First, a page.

Historical sources date the destruction of Tauriana to 951. In that year, the Emir of Palermo Abū l-Qāsim al-Hasan, due to the lack of tribute owed to him by the Byzantines to whom the extreme part of southern Italy belonged, sent fierce militias to Calabria determined to occupy the territory. The emir asked for help from the Caliph of Africa, who promptly sent an army of agareni and a large army, led by Farag Mohadded. Having conquered Reggio Calabria, the militia travelled all over the southern side of Calabria, bringing devastation, looting and massacres everywhere. The inhabitants of Tauriana, having heard of the coming of the Saracens, abandoned the town as it was poorly defensible because it had no defensive walls, was sparsely populated and was still ruined by previous raids. As a result, the population fled to the nearest castles, abandoning Tauriana. In fact, the city was attacked by an army of Agaemen, Moors and Carthaginians who, not finding abundant booty, destroyed it entirely and devastated all the surrounding territory.

    The noble part of the population, with the clergy and the bishop, found shelter in Seminario (Seminara), while the rest of the Taurians, unable to take shelter there, found refuge in Mamertium Oppidum (Oppido Mamertina), Calatrum (Galatro), Quinquefrondium (Cinquefrondi). Others, on the ruins of Sappominulim, began to build the cities of Terranova, San Martino and Pedavoli.

    The part of the Taurians that was dedicated to maritime traffic, finding it uncomfortable in the inland villages, settled near the sea but in the upper part of the coast, between Mount Salinas and the Metaurus River, i.e. above the area of Rovaglioso. In that place there was a district called De Palmis, and the village they built there became in time the present Palmi.

    The lands on which Tauriana stood, formed by vast and depopulated districts, were subjected to the jurisdiction of Seminara, which had remained the only town to rise not far from the sea. Therefore the lands of Tauriana followed the vicissitudes of Seminara until 1632 and, from that year until today, the vicissitudes of Palmi, which had obtained its independence in that year.

    In 1086, Ruggiero I, Count of Calabria, who had established the bishopric of Mileto in 1081, added the territory of the destroyed and abandoned diocese of Tauriana to the latter, since the seat remained empty.

    The city's port lived on until the 18th century. In fact, it is presumed that, in the 11th century, Roger I landed there to disembark in Calabria from Normandy.

    photo below:

    Tabula Peutingeriana: Segmentum VI; representation of the southern end of Calabria and the Strait, with Tauriana highlighted.




The first historical instrument on the research of ancient Tauriana is the book Metauria e Tauriana, written by the scholar Antonio De Salvo at the end of the 19th century, in which the author provides a plan of the still visible ruins.

The first accidental discoveries date from the end of the 19th century. They are mainly concentrated on the Scinà coast and on the plateau of today's Taureana di Palmi and concern the area in the Greek-Italic, Imperial and Byzantine-Medieval periods.

In the nineties of the last century, research led to the identification of the remains of road axes, residential structures, pavement, drainage channels and dolia for foodstuffs, all dating from between the second half of the 4th century BC and the 1st century BC.

photo below:

Plan of the ruins of Tauriana, drawn up in 1886 by the writer Antonio De Salvo.


Taureana of Palmi


Taureana di Palmi is a hamlet of Palmi. It rises on the same plateau where, until 951 A.D., the ancient city of Tauriana or Taurianum was located, from which it takes its name.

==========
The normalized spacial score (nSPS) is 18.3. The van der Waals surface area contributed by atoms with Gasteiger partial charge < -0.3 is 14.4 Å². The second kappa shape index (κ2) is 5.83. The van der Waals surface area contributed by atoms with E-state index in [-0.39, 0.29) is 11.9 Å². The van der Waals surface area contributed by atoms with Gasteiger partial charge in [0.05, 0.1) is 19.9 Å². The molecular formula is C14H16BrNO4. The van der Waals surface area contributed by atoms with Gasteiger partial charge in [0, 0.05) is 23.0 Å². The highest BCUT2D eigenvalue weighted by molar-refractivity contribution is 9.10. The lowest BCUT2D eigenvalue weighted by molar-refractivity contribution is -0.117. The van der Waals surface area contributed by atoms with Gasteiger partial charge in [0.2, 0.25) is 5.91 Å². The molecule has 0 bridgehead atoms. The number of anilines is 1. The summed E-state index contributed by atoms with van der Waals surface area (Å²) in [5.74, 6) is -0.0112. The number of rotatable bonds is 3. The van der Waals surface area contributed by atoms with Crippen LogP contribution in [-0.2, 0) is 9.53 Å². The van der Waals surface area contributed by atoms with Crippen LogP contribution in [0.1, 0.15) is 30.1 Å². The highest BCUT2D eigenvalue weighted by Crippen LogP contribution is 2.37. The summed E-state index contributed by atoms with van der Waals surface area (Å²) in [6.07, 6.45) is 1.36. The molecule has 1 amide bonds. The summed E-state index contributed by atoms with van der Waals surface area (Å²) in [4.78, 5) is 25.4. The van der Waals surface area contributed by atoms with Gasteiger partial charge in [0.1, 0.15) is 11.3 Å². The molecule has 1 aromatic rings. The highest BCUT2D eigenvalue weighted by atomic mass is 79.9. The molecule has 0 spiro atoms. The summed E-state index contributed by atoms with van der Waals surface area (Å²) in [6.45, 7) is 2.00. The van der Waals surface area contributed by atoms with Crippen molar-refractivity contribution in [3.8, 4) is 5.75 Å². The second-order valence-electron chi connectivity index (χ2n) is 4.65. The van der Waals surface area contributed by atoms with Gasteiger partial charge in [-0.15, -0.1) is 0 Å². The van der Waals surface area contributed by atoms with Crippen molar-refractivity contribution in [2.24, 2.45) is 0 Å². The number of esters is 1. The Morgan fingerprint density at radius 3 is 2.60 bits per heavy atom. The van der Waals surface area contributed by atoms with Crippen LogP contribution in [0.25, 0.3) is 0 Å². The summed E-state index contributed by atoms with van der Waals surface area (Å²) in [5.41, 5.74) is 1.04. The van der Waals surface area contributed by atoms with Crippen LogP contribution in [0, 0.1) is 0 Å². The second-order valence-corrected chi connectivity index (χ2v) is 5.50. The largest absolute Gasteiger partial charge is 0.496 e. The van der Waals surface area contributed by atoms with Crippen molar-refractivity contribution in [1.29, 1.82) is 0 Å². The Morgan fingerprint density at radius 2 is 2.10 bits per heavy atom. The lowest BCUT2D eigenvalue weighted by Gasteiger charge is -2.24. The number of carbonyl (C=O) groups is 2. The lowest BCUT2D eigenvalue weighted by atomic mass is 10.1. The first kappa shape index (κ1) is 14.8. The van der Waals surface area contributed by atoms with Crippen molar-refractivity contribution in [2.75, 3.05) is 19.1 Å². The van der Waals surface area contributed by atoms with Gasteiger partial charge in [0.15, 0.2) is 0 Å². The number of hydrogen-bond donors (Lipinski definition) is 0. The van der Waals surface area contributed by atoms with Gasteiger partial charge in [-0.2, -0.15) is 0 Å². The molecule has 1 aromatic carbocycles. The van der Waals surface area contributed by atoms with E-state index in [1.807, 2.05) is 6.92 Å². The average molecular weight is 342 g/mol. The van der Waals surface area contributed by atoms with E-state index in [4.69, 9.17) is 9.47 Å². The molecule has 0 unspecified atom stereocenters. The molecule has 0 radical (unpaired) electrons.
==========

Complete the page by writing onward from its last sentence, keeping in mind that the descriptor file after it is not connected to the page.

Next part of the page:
The territory of Taureana was the birthplace of Saint Fantino the Elder, the oldest saint in Calabria.

Physical geography

The hamlet is now an important archaeological centre in Calabria, hosting the Taurian Archaeological Park, a 16th century Saracen tower and the San Fantino Complex. Under the latter building is the crypt of San Fantino, the oldest Christian place of worship in Calabria.

The hamlet of Taureana di Palmi stands on a terrace north of the town centre, planted with olive groves and vineyards, overlooking a stretch of the Costa Viola. The built-up area, situated at a height of about 70-80 metres above sea level, rises through a system of cliffs on the plain and on the beaches below, which constitute the Lido di Palmi. Part of the territory of Taureana is included in the list of sites of national interest of the Metropolitan City of Reggio (Metropolitan Area of the Strait) with the name of 'Torre di Taureana'.


After the devastation of the ancient city of Tauriana, which occurred in 951, the first news about the territory dates back to 1086, when the Count of Calabria Roger I of Sicily suppressed the diocese of Tauriana aggregating it to the new diocese of Mileto.

Since then, the little information that has come down to us about the Taureana territory concerns the events linked to the church of San Fantino (as well as the convents and monks linked to it), which was destroyed and rebuilt several times over the centuries due to earthquakes or Saracen raids and the construction, in 1565, of the Pietrenere coastal tower to protect the city of Palmi, destroyed in 1549 by the Turkish pirate Dragut and rebuilt by the feudal lord Carlo II Spinelli.

From the end of the 19th century, the area became a centre of historical and archaeological interest due to the discovery of artefacts and structures linked to ancient Tauriana.

The current quarter was rebuilt in the 1920s after the 1908 earthquake.

Traditions and folklore

Feast of San Fantino, held annually on 24 July with a horseback procession of the icon of the saint from the parish church to the ancient place of worship;
Festa della Madonna dell'Alto Mare (Feast of Our Lady of the High Sea), celebrated annually on the Saturday preceding the last Sunday in July, with a procession of the statue of the Madonna through the streets of the district and into the sea at Lido di Palmi;
Feast of the Guild of Cattlemen, in August. The corporazione dei bovari is one of the five corporations of the Varia di Palmi, a festival included in the UNESCO Oral and Intangible Heritage of Humanity since 2013.